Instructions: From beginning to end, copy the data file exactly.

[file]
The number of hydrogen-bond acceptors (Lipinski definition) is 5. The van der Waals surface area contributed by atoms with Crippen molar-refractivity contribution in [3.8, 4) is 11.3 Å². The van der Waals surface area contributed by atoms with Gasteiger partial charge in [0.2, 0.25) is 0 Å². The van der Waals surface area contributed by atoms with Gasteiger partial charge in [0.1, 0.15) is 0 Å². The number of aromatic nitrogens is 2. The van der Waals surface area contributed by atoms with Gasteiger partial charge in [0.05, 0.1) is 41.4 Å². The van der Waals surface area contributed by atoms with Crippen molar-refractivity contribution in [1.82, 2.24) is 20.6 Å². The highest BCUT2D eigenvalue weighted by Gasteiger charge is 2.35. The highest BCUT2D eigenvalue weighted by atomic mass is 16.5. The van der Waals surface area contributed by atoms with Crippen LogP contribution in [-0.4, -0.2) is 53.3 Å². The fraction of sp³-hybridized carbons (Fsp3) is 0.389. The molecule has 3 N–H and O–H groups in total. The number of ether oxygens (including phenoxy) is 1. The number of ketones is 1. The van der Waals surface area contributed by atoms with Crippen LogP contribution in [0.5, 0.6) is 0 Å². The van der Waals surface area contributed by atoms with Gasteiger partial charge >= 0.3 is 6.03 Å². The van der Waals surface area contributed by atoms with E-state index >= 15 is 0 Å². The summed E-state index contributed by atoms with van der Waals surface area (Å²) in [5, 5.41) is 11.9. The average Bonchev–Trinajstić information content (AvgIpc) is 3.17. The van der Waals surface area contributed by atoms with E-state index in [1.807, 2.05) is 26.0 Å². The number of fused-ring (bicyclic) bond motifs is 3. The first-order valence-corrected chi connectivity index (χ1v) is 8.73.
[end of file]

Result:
The number of hydrogen-bond acceptors (Lipinski definition) is 5. The van der Waals surface area contributed by atoms with Crippen molar-refractivity contribution in [3.8, 4) is 11.3 Å². The van der Waals surface area contributed by atoms with Gasteiger partial charge in [0.2, 0.25) is 0 Å². The van der Waals surface area contributed by atoms with Gasteiger partial charge in [0.1, 0.15) is 0 Å². The number of aromatic nitrogens is 2. The van der Waals surface area contributed by atoms with Gasteiger partial charge in [0.05, 0.1) is 41.4 Å². The van der Waals surface area contributed by atoms with Crippen molar-refractivity contribution in [1.82, 2.24) is 20.6 Å². The highest BCUT2D eigenvalue weighted by Gasteiger charge is 2.35. The highest BCUT2D eigenvalue weighted by atomic mass is 16.5. The van der Waals surface area contributed by atoms with Crippen LogP contribution in [-0.4, -0.2) is 53.3 Å². The fraction of sp³-hybridized carbons (Fsp3) is 0.389. The molecule has 3 N–H and O–H groups in total. The number of ether oxygens (including phenoxy) is 1. The number of ketones is 1. The van der Waals surface area contributed by atoms with Crippen LogP contribution in [0.5, 0.6) is 0 Å². The van der Waals surface area contributed by atoms with Gasteiger partial charge >= 0.3 is 6.03 Å². The van der Waals surface area contributed by atoms with E-state index >= 15 is 0 Å². The summed E-state index contributed by atoms with van der Waals surface area (Å²) in [5, 5.41) is 11.9. The average Bonchev–Trinajstić information content (AvgIpc) is 3.17. The van der Waals surface area contributed by atoms with E-state index in [1.807, 2.05) is 26.0 Å². The number of fused-ring (bicyclic) bond motifs is 3. The first-order valence-corrected chi connectivity index (χ1v) is 8.73.